The Inventor's Mentor
Everything I Know about Inventing I Learned Playing Baseball
What do baseball and inventing have in common? Both require you to be at the right place at the right time. In baseball you need to start running as soon as you know where the ball is going, and position yourself in the path of the ball before it reaches you. In inventing, you need to file your invention early enough that by the time the patent is awarded – and the delay could be several years - the technology is there to manufacture it and the market is ready to purchase it.
You need to be at the right place at the right time. If you get there too early, you have a premature invention. For example, MP3 players became practical only when chip manufacturers were able to produce memory chips (RAMs) to record music less expensively than magnetic tapes. Even though memory chips did exist in the 70’s it would have been premature to patent such a music player. It would have been too expensive and bulky and no one would have bought it.
Another example of premature invention is sound on film invented by Charles E. Fritts, who filed Patent 1,203,190 in 1890. His invention could not possibly be manufactured because audio amplifiers did not exist at that time. Sound movies only appeared in the late 1920’s.
Another premature invention was the field effect transistor invented by J.E. Lilienfield who filed patent 1,745,175 in 1926. The field effect transistor only became realizable after the introduction of silicon planar technology.
The reverse is also true and an invention can be “postmature.” For example, don’t even try to invent a better sundial or solar compass. While these inventions might have been valuable in the 1800’s, today, GPS and solid state clocks render these inventions completely obsolete.
One of the first items in your business plan is answering this question: by the time your patent is awarded will the technology be available to build your invention and the market ready to purchase it? If yes, then apply for patent right away.
Why such a rush you may ask? The answer is that you are competing against a world-wide population which is growing and becoming better educated every year. The competition is fierce especially if your field is fast moving such as the Internet or biotechnology. In this situation, do not wait for all the technological and marketing ducks to be in a row. By the time they are, it will be too late and someone else will have beaten you to the patent office.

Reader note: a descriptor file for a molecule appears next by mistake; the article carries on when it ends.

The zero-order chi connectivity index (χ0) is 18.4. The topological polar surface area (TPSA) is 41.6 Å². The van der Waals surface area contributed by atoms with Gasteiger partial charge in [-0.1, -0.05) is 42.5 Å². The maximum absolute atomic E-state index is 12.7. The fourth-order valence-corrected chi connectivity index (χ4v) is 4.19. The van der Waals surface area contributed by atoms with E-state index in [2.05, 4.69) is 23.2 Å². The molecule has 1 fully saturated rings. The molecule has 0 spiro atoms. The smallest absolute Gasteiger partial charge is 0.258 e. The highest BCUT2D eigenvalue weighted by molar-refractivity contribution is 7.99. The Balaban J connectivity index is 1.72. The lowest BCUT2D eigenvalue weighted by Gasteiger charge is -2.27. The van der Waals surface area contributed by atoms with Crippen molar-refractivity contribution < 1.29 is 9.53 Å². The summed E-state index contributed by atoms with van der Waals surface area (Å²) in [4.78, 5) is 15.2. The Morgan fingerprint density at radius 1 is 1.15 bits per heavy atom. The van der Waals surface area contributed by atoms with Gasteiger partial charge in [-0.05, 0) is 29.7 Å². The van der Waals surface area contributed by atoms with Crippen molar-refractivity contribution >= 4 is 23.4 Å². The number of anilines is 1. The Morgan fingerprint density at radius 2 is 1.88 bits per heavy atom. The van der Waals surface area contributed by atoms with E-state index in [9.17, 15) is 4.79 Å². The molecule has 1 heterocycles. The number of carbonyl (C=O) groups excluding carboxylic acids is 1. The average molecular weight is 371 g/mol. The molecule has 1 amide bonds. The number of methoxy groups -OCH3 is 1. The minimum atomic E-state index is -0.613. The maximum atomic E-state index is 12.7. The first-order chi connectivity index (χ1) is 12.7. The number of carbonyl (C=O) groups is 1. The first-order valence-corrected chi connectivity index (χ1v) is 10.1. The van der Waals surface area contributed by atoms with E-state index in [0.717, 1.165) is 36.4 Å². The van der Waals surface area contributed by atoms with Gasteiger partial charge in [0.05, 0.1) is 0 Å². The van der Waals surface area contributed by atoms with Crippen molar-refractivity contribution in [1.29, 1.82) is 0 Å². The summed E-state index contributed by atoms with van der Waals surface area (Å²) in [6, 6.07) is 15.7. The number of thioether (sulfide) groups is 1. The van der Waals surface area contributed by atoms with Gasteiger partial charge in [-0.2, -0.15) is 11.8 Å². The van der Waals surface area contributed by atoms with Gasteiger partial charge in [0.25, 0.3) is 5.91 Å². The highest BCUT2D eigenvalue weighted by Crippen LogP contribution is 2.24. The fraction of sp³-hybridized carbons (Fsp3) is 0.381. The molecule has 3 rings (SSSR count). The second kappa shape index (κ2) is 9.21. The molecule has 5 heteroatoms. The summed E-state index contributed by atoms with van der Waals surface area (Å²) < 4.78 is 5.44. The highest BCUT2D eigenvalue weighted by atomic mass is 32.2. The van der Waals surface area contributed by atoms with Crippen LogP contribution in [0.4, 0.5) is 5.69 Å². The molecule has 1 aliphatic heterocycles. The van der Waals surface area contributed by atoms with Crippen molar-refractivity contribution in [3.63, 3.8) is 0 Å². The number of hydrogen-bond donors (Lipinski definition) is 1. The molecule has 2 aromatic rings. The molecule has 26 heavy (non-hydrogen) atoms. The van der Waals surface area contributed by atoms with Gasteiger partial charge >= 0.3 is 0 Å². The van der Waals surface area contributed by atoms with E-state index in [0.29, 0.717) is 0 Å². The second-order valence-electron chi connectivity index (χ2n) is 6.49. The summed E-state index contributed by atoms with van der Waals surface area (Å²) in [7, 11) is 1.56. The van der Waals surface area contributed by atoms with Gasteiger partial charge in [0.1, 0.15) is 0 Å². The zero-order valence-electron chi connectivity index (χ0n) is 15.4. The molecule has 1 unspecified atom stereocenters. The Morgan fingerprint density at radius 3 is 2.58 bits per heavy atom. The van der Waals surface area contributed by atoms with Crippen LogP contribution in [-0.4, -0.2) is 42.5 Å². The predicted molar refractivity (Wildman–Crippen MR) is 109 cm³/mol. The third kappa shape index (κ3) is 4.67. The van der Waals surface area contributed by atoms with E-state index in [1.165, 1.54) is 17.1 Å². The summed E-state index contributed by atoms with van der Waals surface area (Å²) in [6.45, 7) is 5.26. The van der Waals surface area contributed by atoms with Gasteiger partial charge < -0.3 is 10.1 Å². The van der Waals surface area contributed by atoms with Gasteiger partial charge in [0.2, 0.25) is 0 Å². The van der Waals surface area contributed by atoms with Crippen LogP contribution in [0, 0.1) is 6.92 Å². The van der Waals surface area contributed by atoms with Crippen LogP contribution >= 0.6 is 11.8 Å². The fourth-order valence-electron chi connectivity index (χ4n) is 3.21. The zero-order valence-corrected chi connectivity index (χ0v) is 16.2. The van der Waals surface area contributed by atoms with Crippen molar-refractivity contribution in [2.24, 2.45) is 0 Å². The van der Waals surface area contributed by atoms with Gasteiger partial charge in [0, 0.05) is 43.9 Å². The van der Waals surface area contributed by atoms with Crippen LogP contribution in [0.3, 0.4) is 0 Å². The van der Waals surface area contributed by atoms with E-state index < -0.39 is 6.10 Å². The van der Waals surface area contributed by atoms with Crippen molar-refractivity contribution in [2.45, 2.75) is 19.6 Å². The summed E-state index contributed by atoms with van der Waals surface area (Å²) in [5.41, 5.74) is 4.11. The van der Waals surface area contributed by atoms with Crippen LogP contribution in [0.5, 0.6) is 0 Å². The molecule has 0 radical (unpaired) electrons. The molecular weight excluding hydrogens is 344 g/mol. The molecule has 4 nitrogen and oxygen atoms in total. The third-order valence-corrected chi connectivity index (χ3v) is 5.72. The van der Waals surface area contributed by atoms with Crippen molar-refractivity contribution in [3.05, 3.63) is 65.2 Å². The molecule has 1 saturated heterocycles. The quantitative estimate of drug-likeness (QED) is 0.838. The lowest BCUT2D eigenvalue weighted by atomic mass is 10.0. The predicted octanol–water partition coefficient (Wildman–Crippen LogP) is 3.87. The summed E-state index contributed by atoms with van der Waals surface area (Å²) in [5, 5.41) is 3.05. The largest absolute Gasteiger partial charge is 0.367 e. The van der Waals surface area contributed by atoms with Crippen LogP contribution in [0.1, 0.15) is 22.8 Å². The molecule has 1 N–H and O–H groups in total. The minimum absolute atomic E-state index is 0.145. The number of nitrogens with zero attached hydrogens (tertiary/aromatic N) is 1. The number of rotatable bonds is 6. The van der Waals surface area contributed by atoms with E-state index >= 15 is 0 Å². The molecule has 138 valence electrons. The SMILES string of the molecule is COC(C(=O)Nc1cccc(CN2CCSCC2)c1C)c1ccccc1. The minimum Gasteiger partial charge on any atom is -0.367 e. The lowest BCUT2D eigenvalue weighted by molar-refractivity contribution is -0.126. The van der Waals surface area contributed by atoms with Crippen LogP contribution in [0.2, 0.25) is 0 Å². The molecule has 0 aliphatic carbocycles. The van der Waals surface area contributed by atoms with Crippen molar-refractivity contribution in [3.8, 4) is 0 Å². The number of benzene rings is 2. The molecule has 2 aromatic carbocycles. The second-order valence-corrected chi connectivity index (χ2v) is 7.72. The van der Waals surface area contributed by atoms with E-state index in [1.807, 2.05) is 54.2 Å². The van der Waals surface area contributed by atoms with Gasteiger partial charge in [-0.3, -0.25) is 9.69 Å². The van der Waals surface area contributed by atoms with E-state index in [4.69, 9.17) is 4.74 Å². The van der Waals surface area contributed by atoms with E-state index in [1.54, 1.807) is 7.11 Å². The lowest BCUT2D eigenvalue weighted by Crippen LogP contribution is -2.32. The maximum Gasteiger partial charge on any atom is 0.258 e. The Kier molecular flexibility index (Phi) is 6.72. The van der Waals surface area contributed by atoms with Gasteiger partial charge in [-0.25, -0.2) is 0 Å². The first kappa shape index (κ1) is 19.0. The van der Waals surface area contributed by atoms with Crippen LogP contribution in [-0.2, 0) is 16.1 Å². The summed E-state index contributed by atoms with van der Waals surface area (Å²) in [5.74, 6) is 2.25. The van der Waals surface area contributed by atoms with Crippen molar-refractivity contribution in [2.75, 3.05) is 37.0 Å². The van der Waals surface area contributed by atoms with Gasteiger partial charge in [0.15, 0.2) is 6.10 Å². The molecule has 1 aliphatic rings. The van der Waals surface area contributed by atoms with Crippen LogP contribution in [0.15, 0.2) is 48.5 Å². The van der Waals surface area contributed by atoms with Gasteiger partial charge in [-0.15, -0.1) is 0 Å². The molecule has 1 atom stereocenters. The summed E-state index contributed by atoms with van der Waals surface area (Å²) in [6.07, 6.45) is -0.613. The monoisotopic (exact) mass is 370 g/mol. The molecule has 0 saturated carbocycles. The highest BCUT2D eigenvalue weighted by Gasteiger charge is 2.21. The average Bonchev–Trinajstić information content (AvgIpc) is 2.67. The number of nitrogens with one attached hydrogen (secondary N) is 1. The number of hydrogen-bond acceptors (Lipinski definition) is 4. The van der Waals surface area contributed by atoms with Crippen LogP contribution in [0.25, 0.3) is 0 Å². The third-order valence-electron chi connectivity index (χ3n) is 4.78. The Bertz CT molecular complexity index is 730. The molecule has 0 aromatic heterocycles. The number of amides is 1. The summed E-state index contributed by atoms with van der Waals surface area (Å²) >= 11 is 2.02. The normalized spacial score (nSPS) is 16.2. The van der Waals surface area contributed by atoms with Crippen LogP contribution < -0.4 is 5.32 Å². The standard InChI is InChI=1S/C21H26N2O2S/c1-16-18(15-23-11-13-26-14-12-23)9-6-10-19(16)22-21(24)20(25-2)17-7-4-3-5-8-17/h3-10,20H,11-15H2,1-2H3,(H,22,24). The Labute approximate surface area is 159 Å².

Trend awareness is important. Devices which may not be technologically or economically possible today, may be, in the future. Where are we now and where are we heading? To answer this question you need to be aware of technological and economic trends. Let’s examine a few current developments:
Recent technological advances include the iPhone, the iPad and the growth of social networks. Can you predict where Internet technology will be 5 years from now?
Latest climate related events have raised suspicions that oil consumption is causing global warming. Without oil, can you predict how transportation will be affected 5 years from now? How can you position yourself to take advantage of this trend?
Our nation’s addiction to oil is an increasing liability. It could be solved almost overnight by further encouraging businesses to allow their employees to telecommute to work. This suits professionals such as attorneys and accountants very well. It is also partially workable for engineers, some doctors (for example radiologists) and teachers. Imagine a world of telecommuters. What would be their needs? How would you solve their problems?
Telecommuting for employees leads to on-line education for students. The conventional educational model is too expensive for the service it delivers and has many competing alternatives available to replace it. On-line education can provide quality and inexpensive college education to a large segment of the population. Imagine a world where on-line education is the norm. What would the needs of the teachers and of the students be? How would you satisfy these needs?
The above is just a sample of trend examination. Keep up to date with the latest research. One of my favorite sites is www.sciencedaily.com where I scan the headlines every day. Another valuable resource is provided by Google at http://www.google.com/trends where you can study all kinds of trends associated with any particular topic.
And one more thing. If you’re going to play baseball watch the left field carefully.
For archived newsletters and a lot of information for the small inventor go to: www.patentsandventures.com. If you have any question you can contact me at (858)259-2226 or email me at firstname.lastname@example.org. This newsletter should not be construed as legal advice. ©2010 by George Levy